Bad Boy No.9: Anthony Gobert

First seen tearing a Kawasaki round WSB rounds, now seen struggling to hold down a job in Subway

Seven-times AMA Superbike champion and Ben Spies-beater Mat Mladin once  said of Anthony Gobert that he was the most naturally talented rider ever to throw a leg over a motorcycle. But the thrill of racing a factory Suzuki in 500cc Grands Prix, or of winning World Superbike races on factory Kawasakis and Bimotas, was never enough to content the wayward Australian.

Riding as a wild card at the 1994 WSB round at Phillip Island, Gobert stunned the series regulars by setting pole position and taking a win and a third place. His incredible performance put the then 19-year-old on every team’s wish list and he eventually opted to replace Scott Russell in the factory Kawasaki squad. He won two races 1995 and a further three in ’96 before moving to 500cc Grands Prix on a factory RGV Suzuki.

Gobert caused an immediate sensation in the world’s premier racing class straight away by flipping a middle finger at world champion Mick Doohan on track during pre-season testing and branding him a ‘loser.’ But he caused an even bigger sensation when he was sacked from the dream job mid-season for failing a drugs test. He tested positive for marijuana.

Gobert found a new home in America riding a Ducati in the AMA Superbike Championship and again won a WSB race riding as a wild card at Laguna Seca, but was sacked again after once more testing positive for marijuana.

Still clearly a very fast rider, Gobert’s performances in the States earned him a second chance in WSB, this time with Bimota, and he took a glorious and unexpected win in damp conditions for the underdog team at Phillip Island. When the squad later folded due to lack of funds, Gobert began a merry-go-round of appearances on various machinery including  a stint on Kenny Robert’s KR3 Modenas in GPs, and the Virgin Yamaha R1 in British Superbikes.

He then rode once again in AMA, went back to his roots in the Australian Superbike Championship, and even turned up in the World Supersport Championship for a few rounds in 2006 as a replacement for David Checa, as well as racing in the Spanish championship for a period.

Gobert’s lifestyle off-track was as unpredictable and unsettled as that on it. He turned up at one race looking seriously overweight and sporting dyed black hair and Elvis-style sideburns and shades. When asked about his appearance he said without fuss, “I want to see how fat I can get and still win races.”

In 2006, Gobert admitted to a court in Camden, Australia, that he was a heroin addict. He blamed his addiction on the stress caused by a string of recent traffic arrests that resulted in him losing his licence for four years. He was appearing in court in Camden after being caught speeding and driving without a licence and admitted he was trying to score heroin at the time of the offences.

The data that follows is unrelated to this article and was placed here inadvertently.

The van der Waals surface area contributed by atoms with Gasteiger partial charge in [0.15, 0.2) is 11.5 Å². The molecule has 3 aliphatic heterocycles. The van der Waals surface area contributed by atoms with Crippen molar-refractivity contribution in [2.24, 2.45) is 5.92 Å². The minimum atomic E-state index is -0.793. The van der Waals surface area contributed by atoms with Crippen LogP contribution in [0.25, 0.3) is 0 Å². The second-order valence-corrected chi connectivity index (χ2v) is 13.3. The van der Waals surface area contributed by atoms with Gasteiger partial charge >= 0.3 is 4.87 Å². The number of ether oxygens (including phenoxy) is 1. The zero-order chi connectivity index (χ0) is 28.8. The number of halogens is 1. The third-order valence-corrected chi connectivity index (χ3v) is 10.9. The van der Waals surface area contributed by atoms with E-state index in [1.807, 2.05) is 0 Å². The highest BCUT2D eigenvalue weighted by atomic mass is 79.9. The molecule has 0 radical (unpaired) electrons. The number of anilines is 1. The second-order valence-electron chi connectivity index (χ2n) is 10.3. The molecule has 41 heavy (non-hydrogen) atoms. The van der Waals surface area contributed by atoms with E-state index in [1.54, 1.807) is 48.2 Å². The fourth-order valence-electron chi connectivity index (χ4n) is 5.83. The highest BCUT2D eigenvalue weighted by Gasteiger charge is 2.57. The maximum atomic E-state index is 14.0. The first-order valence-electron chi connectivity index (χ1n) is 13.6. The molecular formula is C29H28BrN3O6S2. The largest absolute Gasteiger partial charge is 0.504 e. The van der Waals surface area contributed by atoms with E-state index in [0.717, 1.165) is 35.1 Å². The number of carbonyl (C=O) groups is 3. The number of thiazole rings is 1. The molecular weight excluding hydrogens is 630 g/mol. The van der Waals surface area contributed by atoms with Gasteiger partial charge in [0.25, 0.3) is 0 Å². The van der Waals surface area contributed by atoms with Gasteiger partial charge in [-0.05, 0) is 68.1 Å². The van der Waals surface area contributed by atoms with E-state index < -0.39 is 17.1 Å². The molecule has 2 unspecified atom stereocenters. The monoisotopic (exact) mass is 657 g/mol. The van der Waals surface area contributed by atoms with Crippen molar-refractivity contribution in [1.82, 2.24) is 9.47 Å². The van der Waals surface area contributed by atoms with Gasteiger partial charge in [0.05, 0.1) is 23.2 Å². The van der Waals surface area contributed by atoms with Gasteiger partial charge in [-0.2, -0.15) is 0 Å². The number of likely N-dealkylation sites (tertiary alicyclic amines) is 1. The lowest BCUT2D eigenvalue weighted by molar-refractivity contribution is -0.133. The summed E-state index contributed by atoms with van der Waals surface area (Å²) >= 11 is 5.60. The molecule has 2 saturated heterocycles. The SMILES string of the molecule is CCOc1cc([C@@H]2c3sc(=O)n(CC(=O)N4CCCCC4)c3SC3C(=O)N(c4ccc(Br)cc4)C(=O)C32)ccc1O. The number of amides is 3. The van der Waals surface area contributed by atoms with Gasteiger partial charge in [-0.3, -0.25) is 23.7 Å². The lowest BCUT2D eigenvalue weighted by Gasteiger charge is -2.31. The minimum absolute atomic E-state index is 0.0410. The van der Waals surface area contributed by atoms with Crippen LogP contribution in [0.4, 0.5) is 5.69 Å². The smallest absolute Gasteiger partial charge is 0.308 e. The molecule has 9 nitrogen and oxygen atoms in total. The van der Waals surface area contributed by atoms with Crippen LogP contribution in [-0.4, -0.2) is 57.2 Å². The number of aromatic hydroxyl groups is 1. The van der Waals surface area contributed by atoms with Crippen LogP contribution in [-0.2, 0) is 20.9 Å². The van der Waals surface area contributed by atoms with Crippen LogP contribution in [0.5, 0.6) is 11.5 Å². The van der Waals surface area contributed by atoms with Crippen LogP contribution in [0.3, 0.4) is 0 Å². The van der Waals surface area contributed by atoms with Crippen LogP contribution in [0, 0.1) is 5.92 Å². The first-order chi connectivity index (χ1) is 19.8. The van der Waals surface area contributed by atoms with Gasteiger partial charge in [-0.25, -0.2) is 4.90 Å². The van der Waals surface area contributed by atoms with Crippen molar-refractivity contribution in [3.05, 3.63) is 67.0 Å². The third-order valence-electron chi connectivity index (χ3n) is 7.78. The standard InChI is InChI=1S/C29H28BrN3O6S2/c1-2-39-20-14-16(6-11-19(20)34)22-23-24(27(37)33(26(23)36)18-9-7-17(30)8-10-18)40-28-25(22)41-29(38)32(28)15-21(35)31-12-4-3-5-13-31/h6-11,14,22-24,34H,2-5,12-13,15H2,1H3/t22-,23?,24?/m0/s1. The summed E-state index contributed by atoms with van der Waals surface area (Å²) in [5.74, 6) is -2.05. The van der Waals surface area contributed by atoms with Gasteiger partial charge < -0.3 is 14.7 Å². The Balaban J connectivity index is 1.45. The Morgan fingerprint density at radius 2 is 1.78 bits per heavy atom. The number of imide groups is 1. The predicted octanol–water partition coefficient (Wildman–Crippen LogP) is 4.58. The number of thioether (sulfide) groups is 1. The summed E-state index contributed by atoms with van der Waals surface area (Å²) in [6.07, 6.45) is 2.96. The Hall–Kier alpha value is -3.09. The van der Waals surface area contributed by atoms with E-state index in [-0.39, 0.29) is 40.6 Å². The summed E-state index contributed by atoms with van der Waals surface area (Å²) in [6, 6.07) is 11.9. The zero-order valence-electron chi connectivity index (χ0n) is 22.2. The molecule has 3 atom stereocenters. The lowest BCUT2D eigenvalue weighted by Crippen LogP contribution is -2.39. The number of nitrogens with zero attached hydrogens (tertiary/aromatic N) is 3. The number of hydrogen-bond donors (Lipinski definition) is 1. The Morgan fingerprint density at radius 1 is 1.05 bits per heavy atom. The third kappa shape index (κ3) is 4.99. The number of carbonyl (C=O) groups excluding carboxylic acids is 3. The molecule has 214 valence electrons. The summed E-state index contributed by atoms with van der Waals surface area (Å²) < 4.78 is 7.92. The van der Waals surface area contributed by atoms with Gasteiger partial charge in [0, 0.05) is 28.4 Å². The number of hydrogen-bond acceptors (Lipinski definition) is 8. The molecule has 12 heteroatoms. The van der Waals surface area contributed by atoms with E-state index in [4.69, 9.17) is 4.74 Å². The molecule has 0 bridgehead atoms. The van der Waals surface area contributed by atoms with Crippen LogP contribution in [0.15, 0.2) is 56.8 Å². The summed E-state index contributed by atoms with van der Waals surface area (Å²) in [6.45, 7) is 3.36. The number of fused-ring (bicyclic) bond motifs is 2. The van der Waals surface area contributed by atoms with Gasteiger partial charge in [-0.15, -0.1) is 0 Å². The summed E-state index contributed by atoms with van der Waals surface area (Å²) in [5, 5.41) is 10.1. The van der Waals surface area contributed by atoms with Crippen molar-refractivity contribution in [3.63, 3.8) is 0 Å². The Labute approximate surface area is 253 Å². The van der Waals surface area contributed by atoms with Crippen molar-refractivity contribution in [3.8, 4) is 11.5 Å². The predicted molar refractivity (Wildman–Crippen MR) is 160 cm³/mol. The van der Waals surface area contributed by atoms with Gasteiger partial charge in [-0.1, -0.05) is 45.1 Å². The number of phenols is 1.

“When I got the sack from Erion Honda (US Superbike team) for driving under the influence, I went back to Australia and I just partied pretty hard for about six to eight months,” Gobert admitted. “I hated the world, hated everybody, and I hated myself the most. It just got to the point one day, I just kinda thought about it and I realized that I was just smashing myself up. I realized that I gotta put everything into racing and try and succeed. It’s a constant battle, and at the end of the day, I am only human, with normal human problems just like anybody else.”

Former 500cc world champion, Wayne Gardner, lambasted his fellow countryman in the Sydney Morning Herald in 2006 and was quoted as saying “Gobert is probably the most naturally talented rider I’ve ever seen, but a huge disappointment for the way he’s squandered his talent and opportunities. That guy will never learn. He’s had a thousand warnings and he’s still doing the silly stuff. He’s a sad case. He’s a disgrace to the sport.”

Gobert’s troubles continued. In May, 2008, he was charged with stealing two $20 notes from the hand of a 70-year-old man who was paying for groceries in a supermarket in Surfers’ Paradise, close to the track where Gobert had made such a name for himself 14 years before. The following day, the unemployed Gobert was arrested again in the same area, this time for stealing a purse from a 31-year-old woman.
During the bail hearing, Magistrate Michael Hogan said, “This alleged two day crime rampage, to use an inappropriate phrase, involved snatching $40 from a 70-year-old man and a purse from a woman. It is totally appalling behaviour.”

To add to the former star’s shame, he admitted to the court that he had tried, and failed, to secure a job making sandwiches at a local branch of Subway. He was reprimanded for interrupting the judge and calling him ‘mate’ and when reporters confronted him outside the court he said, “How am I looking mate? Pretty? I don’t know why you’re here... it’s all a crock of shit.” He was not looking pretty, nor was it a pretty episode. He was fined $600 and given 300 hours community service.

Gobert has remained out of the public eye since his bail hearing in 2008 and at 35-years-old, he’s unlikely to get another chance at racing, at least in a major team or series. As the man accurately and candidly said of himself earlier in his on/off relationship with motorcycle racing, “They reckon a cat has nine lives and I think I must be up to about number 10 in my career so far.”  That career is long over.